HBCU programs like the Howard West, which is an initiative with Google and Howard University that allows hands-on computer science training at googleplex for Howard University students.  Among other programs, The Opening Act II HBCU conference helps students with recruitment for jobs. HBCUs consistently develop student-athletes in all aspects of their life and character, setting these players up for success after their athletic careers if they don’t go pro to be successful professionals in whatever field they end up in.

What other issues complicate the situation?

Resources and Title IX are major factors in why athletes are not as interested in attending a HBCU. HBCUs are much smaller Universities and Colleges that have limited resources and funding to help their Athletic programs strive, due to lack of big name recruits and Title IX rules. Title IX is essential to college athletics, because it ensures that male and female athletes have the same opportunities to play sports. However, smaller schools with smaller budgets may have to cut traditional revenue sports like football.

Soon, Division 1 HBCUs may not be able to receive the 100,000 to 200,000 from playing “road-kill” games versus Power 5 programs due to regulations by the NCAA. Yes, the celebration bowl actually pays 2 million dollars, which for most HBCU Athletic programs would make up a significant amount of their budget (typically range from 4 to 10 million dollars). However, for Power 5 schools that money would barely cover the coaches salary. In the CIAA in 2016 there were only 5 baseball teams, not enough to qualify for an automatic bid to the NCAA Tournament, so the reward for winning the conference was next to nothing.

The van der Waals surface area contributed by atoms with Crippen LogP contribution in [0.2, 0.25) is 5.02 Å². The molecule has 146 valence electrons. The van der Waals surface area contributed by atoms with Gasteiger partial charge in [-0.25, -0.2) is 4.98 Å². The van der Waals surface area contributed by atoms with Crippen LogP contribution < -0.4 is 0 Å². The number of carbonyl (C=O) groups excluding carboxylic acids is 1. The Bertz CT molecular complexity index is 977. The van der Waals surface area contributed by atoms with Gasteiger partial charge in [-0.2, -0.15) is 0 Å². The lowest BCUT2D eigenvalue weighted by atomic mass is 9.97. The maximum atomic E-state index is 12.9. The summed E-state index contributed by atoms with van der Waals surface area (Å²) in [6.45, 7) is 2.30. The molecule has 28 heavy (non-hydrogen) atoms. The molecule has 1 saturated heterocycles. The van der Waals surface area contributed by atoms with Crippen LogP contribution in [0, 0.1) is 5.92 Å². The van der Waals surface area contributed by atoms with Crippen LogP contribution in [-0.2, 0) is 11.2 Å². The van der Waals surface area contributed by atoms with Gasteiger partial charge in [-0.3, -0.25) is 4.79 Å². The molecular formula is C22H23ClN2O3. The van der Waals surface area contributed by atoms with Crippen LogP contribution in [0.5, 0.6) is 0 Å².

Okay…what is next?

The issue for HBCUs is not the lack of benefits student-athletes receive from their institutions, as they do a great job of preparing their students for the next level inside and outside of the sports arena. However, the issue is primarily due to a lack of resources and the need for more top athletes, both men and women, to start attending these schools. Athletes need to not only look at Power 5 schools and their amenities, but also look at HBCUs and the personal and professional growth they can achieve through their experiences at these schools.

Match-U Sports is thrilled to see more athletes taking agency in their careers. We look forward to developing our own relationships with HBCUs to help further the best interests of athletes and universities alike. We want to raise awareness about HBCUs, both athletically and academically, and the incredible programs they have in place that may not get as much recognition as the Power 5 schools. Whether that be through recruiting or providing information and resources for prospective student-athletes, we are committed to supporting the growth and success of HBCUs. At Match U-Sports we support our members holistically and are in the process of creating ways to improve the student-athlete experience and helping individuals find the  program that is conducive to their success. 

By Uche White-Thorpe, Hampton University alumni

Contributions by Churon Lanier-Martin and Matt Palacio